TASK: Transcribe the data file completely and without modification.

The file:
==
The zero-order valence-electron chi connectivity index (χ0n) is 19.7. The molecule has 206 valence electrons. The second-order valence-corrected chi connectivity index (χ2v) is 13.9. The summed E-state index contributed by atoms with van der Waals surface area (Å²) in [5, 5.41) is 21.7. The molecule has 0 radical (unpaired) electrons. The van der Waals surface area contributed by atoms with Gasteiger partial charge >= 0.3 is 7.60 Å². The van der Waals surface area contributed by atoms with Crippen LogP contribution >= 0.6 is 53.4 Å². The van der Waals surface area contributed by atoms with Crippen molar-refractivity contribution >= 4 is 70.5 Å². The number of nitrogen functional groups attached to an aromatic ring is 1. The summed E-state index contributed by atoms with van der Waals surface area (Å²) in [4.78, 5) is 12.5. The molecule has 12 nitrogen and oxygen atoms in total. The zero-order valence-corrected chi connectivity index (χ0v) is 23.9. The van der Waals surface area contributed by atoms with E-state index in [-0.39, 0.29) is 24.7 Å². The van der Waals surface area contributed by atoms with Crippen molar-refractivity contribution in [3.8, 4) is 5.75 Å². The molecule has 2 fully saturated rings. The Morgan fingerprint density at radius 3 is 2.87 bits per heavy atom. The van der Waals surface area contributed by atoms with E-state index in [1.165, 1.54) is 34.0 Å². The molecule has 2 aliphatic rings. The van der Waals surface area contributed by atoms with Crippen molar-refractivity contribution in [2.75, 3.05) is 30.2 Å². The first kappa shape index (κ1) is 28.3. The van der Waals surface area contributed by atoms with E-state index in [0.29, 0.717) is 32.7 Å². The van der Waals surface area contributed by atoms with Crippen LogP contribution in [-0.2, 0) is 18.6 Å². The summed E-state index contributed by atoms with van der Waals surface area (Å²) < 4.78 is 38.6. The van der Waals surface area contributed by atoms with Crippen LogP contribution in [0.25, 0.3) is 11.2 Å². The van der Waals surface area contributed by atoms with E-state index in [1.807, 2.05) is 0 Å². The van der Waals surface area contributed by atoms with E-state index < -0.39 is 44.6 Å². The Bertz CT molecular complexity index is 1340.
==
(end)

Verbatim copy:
The zero-order valence-electron chi connectivity index (χ0n) is 19.7. The molecule has 206 valence electrons. The second-order valence-corrected chi connectivity index (χ2v) is 13.9. The summed E-state index contributed by atoms with van der Waals surface area (Å²) in [5, 5.41) is 21.7. The molecule has 0 radical (unpaired) electrons. The van der Waals surface area contributed by atoms with Gasteiger partial charge >= 0.3 is 7.60 Å². The van der Waals surface area contributed by atoms with Crippen LogP contribution >= 0.6 is 53.4 Å². The van der Waals surface area contributed by atoms with Crippen molar-refractivity contribution >= 4 is 70.5 Å². The number of nitrogen functional groups attached to an aromatic ring is 1. The summed E-state index contributed by atoms with van der Waals surface area (Å²) in [4.78, 5) is 12.5. The molecule has 12 nitrogen and oxygen atoms in total. The zero-order valence-corrected chi connectivity index (χ0v) is 23.9. The van der Waals surface area contributed by atoms with E-state index in [-0.39, 0.29) is 24.7 Å². The van der Waals surface area contributed by atoms with Crippen molar-refractivity contribution in [3.8, 4) is 5.75 Å². The molecule has 2 fully saturated rings. The Morgan fingerprint density at radius 3 is 2.87 bits per heavy atom. The van der Waals surface area contributed by atoms with E-state index in [1.165, 1.54) is 34.0 Å². The molecule has 2 aliphatic rings. The van der Waals surface area contributed by atoms with Crippen molar-refractivity contribution in [2.75, 3.05) is 30.2 Å². The first kappa shape index (κ1) is 28.3. The van der Waals surface area contributed by atoms with E-state index in [0.29, 0.717) is 32.7 Å². The van der Waals surface area contributed by atoms with Crippen LogP contribution in [-0.2, 0) is 18.6 Å². The summed E-state index contributed by atoms with van der Waals surface area (Å²) < 4.78 is 38.6. The van der Waals surface area contributed by atoms with Crippen LogP contribution in [0.25, 0.3) is 11.2 Å². The van der Waals surface area contributed by atoms with E-state index in [1.807, 2.05) is 0 Å². The van der Waals surface area contributed by atoms with E-state index < -0.39 is 44.6 Å². The Bertz CT molecular complexity index is 1340.